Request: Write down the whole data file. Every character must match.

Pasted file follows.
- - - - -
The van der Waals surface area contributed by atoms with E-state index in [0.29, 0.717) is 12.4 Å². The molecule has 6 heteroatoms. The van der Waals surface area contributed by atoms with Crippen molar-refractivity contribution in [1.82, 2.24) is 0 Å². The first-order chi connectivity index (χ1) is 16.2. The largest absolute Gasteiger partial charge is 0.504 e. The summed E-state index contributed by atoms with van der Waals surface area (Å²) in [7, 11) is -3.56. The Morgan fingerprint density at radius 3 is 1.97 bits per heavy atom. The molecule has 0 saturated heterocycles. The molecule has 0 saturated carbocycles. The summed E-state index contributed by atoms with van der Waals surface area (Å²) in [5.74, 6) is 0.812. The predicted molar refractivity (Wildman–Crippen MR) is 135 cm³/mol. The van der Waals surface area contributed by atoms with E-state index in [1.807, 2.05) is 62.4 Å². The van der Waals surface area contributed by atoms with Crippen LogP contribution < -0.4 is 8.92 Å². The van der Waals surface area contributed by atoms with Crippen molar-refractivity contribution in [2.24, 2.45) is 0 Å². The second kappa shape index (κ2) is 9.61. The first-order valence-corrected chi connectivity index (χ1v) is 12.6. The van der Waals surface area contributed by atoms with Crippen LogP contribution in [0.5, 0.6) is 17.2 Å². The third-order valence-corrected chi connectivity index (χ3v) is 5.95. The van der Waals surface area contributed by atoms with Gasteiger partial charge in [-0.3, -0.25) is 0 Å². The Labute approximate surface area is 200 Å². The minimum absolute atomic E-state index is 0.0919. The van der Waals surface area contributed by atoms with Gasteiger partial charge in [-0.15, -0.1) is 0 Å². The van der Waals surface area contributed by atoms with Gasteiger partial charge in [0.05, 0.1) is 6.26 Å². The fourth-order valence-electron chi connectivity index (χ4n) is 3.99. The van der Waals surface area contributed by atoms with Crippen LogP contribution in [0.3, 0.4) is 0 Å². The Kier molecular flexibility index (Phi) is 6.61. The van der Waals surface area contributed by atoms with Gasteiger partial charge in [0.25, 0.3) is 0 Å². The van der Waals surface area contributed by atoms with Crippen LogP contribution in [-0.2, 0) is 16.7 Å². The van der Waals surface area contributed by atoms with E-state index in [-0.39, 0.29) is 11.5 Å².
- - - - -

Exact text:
The van der Waals surface area contributed by atoms with E-state index in [0.29, 0.717) is 12.4 Å². The molecule has 6 heteroatoms. The van der Waals surface area contributed by atoms with Crippen molar-refractivity contribution in [1.82, 2.24) is 0 Å². The first-order chi connectivity index (χ1) is 16.2. The largest absolute Gasteiger partial charge is 0.504 e. The summed E-state index contributed by atoms with van der Waals surface area (Å²) in [7, 11) is -3.56. The Morgan fingerprint density at radius 3 is 1.97 bits per heavy atom. The molecule has 0 saturated heterocycles. The molecule has 0 saturated carbocycles. The summed E-state index contributed by atoms with van der Waals surface area (Å²) in [5.74, 6) is 0.812. The predicted molar refractivity (Wildman–Crippen MR) is 135 cm³/mol. The van der Waals surface area contributed by atoms with E-state index in [1.807, 2.05) is 62.4 Å². The van der Waals surface area contributed by atoms with Crippen LogP contribution < -0.4 is 8.92 Å². The van der Waals surface area contributed by atoms with Crippen molar-refractivity contribution in [2.24, 2.45) is 0 Å². The second kappa shape index (κ2) is 9.61. The first-order valence-corrected chi connectivity index (χ1v) is 12.6. The van der Waals surface area contributed by atoms with Crippen LogP contribution in [0.5, 0.6) is 17.2 Å². The third-order valence-corrected chi connectivity index (χ3v) is 5.95. The van der Waals surface area contributed by atoms with Gasteiger partial charge in [-0.3, -0.25) is 0 Å². The Labute approximate surface area is 200 Å². The minimum absolute atomic E-state index is 0.0919. The van der Waals surface area contributed by atoms with Gasteiger partial charge in [-0.15, -0.1) is 0 Å². The van der Waals surface area contributed by atoms with Gasteiger partial charge in [0.05, 0.1) is 6.26 Å². The fourth-order valence-electron chi connectivity index (χ4n) is 3.99. The van der Waals surface area contributed by atoms with Crippen LogP contribution in [0.3, 0.4) is 0 Å². The Kier molecular flexibility index (Phi) is 6.61. The van der Waals surface area contributed by atoms with Gasteiger partial charge in [0.25, 0.3) is 0 Å². The van der Waals surface area contributed by atoms with Crippen LogP contribution in [-0.2, 0) is 16.7 Å². The van der Waals surface area contributed by atoms with E-state index in [-0.39, 0.29) is 11.5 Å².